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Open AccessCommunication

Initial Experimental Experience with a Sprayable Biodegradable Polymer Membrane (SBPM) Technology in Cotton

1
CSIRO, Agriculture & Food, LB 59 Narrabri, NSW 2390, Australia
2
CSIRO, Manufacturing, Private Bag 33, Clayton, VIC 3169, Australia
3
CSIRO, Agriculture & Food, PMB, Aitkenvale, Townsville, QLD 4814, Australia
4
Department of Soil Amelioration, University of Zagreb Faculty of Agriculture, Svetošimunska 25, 10000 Zagreb, Croatia
*
Authors to whom correspondence should be addressed.
Agronomy 2020, 10(4), 584; https://doi.org/10.3390/agronomy10040584
Received: 18 March 2020 / Revised: 15 April 2020 / Accepted: 16 April 2020 / Published: 19 April 2020
(This article belongs to the Special Issue Optimizing Plant Water Use Efficiency for a Sustainable Environment)

Abstract

Preformed biodegradable and next generation sprayable biodegradable polymer membrane (SBPM) formulations, which biodegrade to non-harmful products (water, carbon dioxide and microbial biomass), have been introduced as an alternative to plastic mulch films in order to mitigate plastic pollution of the environment. In this preliminary field study on cotton (Gossypium hirsutum L.), a novel SBPM technology was compared to preformed slotted oxo-degradable plastic (ODP) mulch film and no mulch control (CON) in terms of yield, crop water productivity (CWP), and soil temperature. The first results showed higher CWP and crop yield, and increased soil water content under the SBPM cover. This study indicates that SBPM technology could perform at similar level as ODP or comparable films under field conditions and, at the same time, provide environmentally sustainable agricultural cropping practices. Additionally, the fully treated, non-replicated SBPM plot had a wetter soil profile throughout the entire crop season. This innovative technology has shown a high potential even at this early stage of development, indicating that advances in formulation and further testing can lead to significant improvements and thus increased use in crop production systems.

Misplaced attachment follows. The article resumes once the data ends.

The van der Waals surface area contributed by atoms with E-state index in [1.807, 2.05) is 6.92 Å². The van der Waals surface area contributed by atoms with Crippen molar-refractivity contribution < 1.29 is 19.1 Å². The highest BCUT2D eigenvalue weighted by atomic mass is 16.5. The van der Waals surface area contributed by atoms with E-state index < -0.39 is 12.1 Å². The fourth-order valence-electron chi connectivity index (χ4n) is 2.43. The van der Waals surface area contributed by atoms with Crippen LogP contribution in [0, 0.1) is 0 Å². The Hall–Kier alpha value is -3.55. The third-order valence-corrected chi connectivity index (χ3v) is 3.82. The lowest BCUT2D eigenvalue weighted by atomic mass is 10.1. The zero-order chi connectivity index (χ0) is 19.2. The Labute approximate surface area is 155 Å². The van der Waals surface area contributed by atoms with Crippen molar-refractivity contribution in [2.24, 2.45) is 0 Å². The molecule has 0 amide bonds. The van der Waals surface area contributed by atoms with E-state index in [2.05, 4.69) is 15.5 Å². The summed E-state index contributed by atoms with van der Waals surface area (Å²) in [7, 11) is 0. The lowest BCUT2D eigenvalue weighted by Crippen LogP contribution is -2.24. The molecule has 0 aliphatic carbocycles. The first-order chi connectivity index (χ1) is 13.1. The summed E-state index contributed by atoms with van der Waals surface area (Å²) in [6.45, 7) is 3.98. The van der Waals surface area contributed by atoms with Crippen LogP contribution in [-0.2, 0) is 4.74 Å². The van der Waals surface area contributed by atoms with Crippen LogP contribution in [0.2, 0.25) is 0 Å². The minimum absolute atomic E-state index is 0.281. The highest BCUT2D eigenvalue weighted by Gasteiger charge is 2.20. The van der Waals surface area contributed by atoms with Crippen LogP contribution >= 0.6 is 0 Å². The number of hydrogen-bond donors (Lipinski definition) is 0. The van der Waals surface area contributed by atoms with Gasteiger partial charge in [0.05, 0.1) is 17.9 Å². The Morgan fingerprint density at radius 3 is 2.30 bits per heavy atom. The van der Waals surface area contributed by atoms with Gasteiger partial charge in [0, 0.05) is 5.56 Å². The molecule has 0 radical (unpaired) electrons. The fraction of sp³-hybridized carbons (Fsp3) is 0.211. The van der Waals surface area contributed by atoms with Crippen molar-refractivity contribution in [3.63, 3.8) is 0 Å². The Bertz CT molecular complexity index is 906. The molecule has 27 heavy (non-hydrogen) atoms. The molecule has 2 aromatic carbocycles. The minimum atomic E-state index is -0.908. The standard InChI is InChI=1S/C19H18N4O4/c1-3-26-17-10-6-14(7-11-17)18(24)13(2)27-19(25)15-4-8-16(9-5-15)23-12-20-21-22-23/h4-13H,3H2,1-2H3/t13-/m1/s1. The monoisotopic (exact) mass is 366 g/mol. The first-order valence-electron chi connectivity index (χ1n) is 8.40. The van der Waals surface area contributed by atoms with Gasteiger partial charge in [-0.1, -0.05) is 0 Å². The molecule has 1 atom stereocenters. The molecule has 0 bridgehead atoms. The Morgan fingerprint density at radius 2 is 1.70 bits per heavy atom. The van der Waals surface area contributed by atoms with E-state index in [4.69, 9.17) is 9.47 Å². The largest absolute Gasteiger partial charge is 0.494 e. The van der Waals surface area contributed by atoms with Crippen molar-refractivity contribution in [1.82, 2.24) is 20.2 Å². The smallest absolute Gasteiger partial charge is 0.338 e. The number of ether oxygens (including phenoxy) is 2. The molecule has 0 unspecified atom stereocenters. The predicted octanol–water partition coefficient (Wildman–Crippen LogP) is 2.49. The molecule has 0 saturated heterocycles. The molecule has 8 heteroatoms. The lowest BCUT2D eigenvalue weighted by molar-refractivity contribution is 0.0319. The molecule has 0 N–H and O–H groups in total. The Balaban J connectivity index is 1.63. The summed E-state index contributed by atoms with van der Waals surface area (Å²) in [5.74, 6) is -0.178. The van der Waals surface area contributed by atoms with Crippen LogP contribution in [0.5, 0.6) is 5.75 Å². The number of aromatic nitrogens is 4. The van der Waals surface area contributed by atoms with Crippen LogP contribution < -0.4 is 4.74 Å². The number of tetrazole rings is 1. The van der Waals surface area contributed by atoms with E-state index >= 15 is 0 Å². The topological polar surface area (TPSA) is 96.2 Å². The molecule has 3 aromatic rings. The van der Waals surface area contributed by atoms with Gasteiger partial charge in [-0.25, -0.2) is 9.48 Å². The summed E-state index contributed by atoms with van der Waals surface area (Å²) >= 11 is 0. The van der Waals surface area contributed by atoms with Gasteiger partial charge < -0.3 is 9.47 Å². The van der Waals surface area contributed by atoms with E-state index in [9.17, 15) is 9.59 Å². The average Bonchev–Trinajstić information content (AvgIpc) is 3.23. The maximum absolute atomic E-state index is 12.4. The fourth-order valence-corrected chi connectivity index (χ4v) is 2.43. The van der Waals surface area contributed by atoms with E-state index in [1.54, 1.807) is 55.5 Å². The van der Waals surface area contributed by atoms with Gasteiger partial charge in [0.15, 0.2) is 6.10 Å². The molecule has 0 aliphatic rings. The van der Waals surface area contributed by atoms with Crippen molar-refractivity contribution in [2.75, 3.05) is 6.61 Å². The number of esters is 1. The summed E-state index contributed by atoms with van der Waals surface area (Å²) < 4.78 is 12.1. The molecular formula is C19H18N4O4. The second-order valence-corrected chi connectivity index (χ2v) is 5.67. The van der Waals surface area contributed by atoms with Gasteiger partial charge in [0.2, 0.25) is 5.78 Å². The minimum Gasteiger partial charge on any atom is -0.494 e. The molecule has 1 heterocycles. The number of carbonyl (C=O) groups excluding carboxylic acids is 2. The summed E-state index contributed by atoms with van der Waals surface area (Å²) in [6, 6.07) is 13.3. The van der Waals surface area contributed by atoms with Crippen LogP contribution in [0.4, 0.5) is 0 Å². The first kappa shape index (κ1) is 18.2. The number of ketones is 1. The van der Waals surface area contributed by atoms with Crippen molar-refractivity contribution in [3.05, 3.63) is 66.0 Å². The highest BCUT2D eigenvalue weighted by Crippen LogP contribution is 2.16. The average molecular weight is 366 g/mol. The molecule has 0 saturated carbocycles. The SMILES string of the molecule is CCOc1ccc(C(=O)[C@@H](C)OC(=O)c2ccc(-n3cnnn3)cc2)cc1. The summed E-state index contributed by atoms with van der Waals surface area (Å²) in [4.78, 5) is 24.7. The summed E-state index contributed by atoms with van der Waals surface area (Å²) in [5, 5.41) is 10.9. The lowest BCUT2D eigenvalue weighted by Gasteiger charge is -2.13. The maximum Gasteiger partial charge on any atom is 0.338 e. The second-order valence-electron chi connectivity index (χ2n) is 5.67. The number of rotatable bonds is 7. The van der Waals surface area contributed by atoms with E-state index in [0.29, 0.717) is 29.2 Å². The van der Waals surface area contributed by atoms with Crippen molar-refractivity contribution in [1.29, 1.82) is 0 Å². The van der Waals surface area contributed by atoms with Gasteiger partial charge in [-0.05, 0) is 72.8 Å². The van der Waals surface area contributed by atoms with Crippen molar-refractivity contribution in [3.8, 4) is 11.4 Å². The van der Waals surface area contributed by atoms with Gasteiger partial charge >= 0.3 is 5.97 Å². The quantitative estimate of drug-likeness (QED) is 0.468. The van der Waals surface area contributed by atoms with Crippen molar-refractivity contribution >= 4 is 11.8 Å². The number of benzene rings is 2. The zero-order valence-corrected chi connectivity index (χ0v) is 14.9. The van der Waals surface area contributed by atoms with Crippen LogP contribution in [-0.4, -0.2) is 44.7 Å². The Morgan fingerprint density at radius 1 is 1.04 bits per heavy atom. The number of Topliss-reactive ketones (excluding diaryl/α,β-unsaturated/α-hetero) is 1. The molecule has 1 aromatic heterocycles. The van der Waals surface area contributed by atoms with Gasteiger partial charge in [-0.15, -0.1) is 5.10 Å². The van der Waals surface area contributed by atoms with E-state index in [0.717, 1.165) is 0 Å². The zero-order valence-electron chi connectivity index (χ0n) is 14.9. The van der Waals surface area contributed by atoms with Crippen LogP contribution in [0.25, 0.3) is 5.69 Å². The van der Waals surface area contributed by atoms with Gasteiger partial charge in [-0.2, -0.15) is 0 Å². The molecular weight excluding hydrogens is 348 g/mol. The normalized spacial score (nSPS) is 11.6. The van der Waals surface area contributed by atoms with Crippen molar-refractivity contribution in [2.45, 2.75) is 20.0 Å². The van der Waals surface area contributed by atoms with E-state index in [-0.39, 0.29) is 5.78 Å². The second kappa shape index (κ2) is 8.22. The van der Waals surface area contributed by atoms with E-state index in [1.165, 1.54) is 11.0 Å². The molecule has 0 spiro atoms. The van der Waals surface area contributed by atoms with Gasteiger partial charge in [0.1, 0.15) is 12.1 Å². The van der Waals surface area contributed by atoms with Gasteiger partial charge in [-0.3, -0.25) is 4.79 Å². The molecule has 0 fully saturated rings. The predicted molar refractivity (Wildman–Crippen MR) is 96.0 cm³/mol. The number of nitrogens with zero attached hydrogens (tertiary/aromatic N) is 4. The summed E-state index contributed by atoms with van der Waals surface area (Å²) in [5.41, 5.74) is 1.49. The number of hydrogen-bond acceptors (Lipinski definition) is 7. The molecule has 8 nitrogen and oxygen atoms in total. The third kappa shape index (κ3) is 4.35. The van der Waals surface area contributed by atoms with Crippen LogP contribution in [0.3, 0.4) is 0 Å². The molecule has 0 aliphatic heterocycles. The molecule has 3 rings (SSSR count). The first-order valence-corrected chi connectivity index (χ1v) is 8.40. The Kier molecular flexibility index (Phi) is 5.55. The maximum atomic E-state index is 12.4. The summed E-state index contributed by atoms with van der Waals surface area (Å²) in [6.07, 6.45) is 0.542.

Keywords: preformed plastic mulch film; crop water productivity; biodegradation; crop productivity; spray-on mulch; water use efficiency preformed plastic mulch film; crop water productivity; biodegradation; crop productivity; spray-on mulch; water use efficiency

1. Introduction

As the world population continues to increase, the production of food and fibre will need to increase using the same (or reduced) area of agricultural land, but with less water [1]. One of the ways to increase crop productivity is to minimise water losses by soil evaporation and crop transpiration [2], which can be achieved in the field by using various mulch surface covers and/or with improved irrigation technologies. Plastic mulch films used in crop production help to control pests, increase soil and air temperature, reduce soil evaporation, minimize soil erosion, and prevent soil particles attaching to fruits or vegetables [3]. However, a major and continuing problem with the use of plastic mulch films is disposal and non-biodegradability issues [4]. Consequently, the expanding use of plastics has led to environmental pollution, which will have long-term consequences on soil quality, the environment, and possibly human health [5]. The newer oxo-degradable mulch films reduce the amount of plastic mulch currently being disposed in landfills, but are still essentially non-biodegradable [6]. The result is that they break down to smaller fragments, causing even more environmental damage [7]. Biodegradable plastics are a promising solution, but the release of micro- and nanoparticles from biodegradable plastic upon degradation requires long term field trials in order to confirm that either complete biodegradation occurs, or that no long-term harm to the environment is caused [8].